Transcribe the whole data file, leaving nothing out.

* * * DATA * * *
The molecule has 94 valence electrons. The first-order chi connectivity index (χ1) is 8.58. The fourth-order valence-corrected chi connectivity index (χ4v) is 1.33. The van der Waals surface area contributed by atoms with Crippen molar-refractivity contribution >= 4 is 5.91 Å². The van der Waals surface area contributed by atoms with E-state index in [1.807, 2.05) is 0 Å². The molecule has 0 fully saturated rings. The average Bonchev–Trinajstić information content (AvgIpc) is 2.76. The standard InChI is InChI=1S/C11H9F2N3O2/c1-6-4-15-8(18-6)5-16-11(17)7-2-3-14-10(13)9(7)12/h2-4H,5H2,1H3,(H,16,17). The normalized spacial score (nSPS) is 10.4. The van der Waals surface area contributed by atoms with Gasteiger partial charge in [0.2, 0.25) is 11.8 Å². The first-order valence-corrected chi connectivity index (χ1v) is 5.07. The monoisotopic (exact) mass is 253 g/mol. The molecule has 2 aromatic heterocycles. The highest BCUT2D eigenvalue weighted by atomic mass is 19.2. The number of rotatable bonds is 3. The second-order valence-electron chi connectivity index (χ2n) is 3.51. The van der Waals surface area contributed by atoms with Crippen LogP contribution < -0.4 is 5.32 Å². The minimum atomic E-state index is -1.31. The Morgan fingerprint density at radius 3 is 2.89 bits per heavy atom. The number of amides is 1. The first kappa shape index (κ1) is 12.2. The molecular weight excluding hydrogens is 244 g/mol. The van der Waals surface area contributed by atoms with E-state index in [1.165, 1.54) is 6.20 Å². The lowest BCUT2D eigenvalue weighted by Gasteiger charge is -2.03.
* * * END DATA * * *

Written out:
The molecule has 94 valence electrons. The first-order chi connectivity index (χ1) is 8.58. The fourth-order valence-corrected chi connectivity index (χ4v) is 1.33. The van der Waals surface area contributed by atoms with Crippen molar-refractivity contribution >= 4 is 5.91 Å². The van der Waals surface area contributed by atoms with E-state index in [1.807, 2.05) is 0 Å². The molecule has 0 fully saturated rings. The average Bonchev–Trinajstić information content (AvgIpc) is 2.76. The standard InChI is InChI=1S/C11H9F2N3O2/c1-6-4-15-8(18-6)5-16-11(17)7-2-3-14-10(13)9(7)12/h2-4H,5H2,1H3,(H,16,17). The normalized spacial score (nSPS) is 10.4. The van der Waals surface area contributed by atoms with Gasteiger partial charge in [0.2, 0.25) is 11.8 Å². The first-order valence-corrected chi connectivity index (χ1v) is 5.07. The monoisotopic (exact) mass is 253 g/mol. The molecule has 2 aromatic heterocycles. The highest BCUT2D eigenvalue weighted by atomic mass is 19.2. The number of rotatable bonds is 3. The second-order valence-electron chi connectivity index (χ2n) is 3.51. The van der Waals surface area contributed by atoms with Crippen LogP contribution < -0.4 is 5.32 Å². The minimum atomic E-state index is -1.31. The Morgan fingerprint density at radius 3 is 2.89 bits per heavy atom. The number of amides is 1. The first kappa shape index (κ1) is 12.2. The molecular weight excluding hydrogens is 244 g/mol. The van der Waals surface area contributed by atoms with E-state index in [1.165, 1.54) is 6.20 Å². The lowest BCUT2D eigenvalue weighted by Gasteiger charge is -2.03.